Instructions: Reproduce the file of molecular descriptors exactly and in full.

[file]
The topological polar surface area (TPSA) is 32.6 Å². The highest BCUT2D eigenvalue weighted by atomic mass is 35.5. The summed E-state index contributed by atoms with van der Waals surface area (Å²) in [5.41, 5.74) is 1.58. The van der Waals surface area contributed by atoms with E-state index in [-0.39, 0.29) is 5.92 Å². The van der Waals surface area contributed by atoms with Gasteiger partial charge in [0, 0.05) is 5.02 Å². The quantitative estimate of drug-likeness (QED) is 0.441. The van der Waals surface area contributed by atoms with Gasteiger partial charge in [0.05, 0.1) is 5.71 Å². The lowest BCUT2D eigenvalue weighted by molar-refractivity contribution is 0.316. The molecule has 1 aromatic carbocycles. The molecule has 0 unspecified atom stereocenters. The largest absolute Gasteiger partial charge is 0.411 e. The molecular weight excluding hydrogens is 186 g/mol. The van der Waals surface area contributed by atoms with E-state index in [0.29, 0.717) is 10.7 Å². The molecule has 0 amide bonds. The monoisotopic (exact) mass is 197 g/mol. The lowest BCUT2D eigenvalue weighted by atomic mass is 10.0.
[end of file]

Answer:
The topological polar surface area (TPSA) is 32.6 Å². The highest BCUT2D eigenvalue weighted by atomic mass is 35.5. The summed E-state index contributed by atoms with van der Waals surface area (Å²) in [5.41, 5.74) is 1.58. The van der Waals surface area contributed by atoms with E-state index in [-0.39, 0.29) is 5.92 Å². The van der Waals surface area contributed by atoms with Gasteiger partial charge in [0, 0.05) is 5.02 Å². The quantitative estimate of drug-likeness (QED) is 0.441. The van der Waals surface area contributed by atoms with Gasteiger partial charge in [0.05, 0.1) is 5.71 Å². The lowest BCUT2D eigenvalue weighted by molar-refractivity contribution is 0.316. The molecule has 1 aromatic carbocycles. The molecule has 0 unspecified atom stereocenters. The largest absolute Gasteiger partial charge is 0.411 e. The molecular weight excluding hydrogens is 186 g/mol. The van der Waals surface area contributed by atoms with E-state index in [0.29, 0.717) is 10.7 Å². The molecule has 0 amide bonds. The monoisotopic (exact) mass is 197 g/mol. The lowest BCUT2D eigenvalue weighted by atomic mass is 10.0.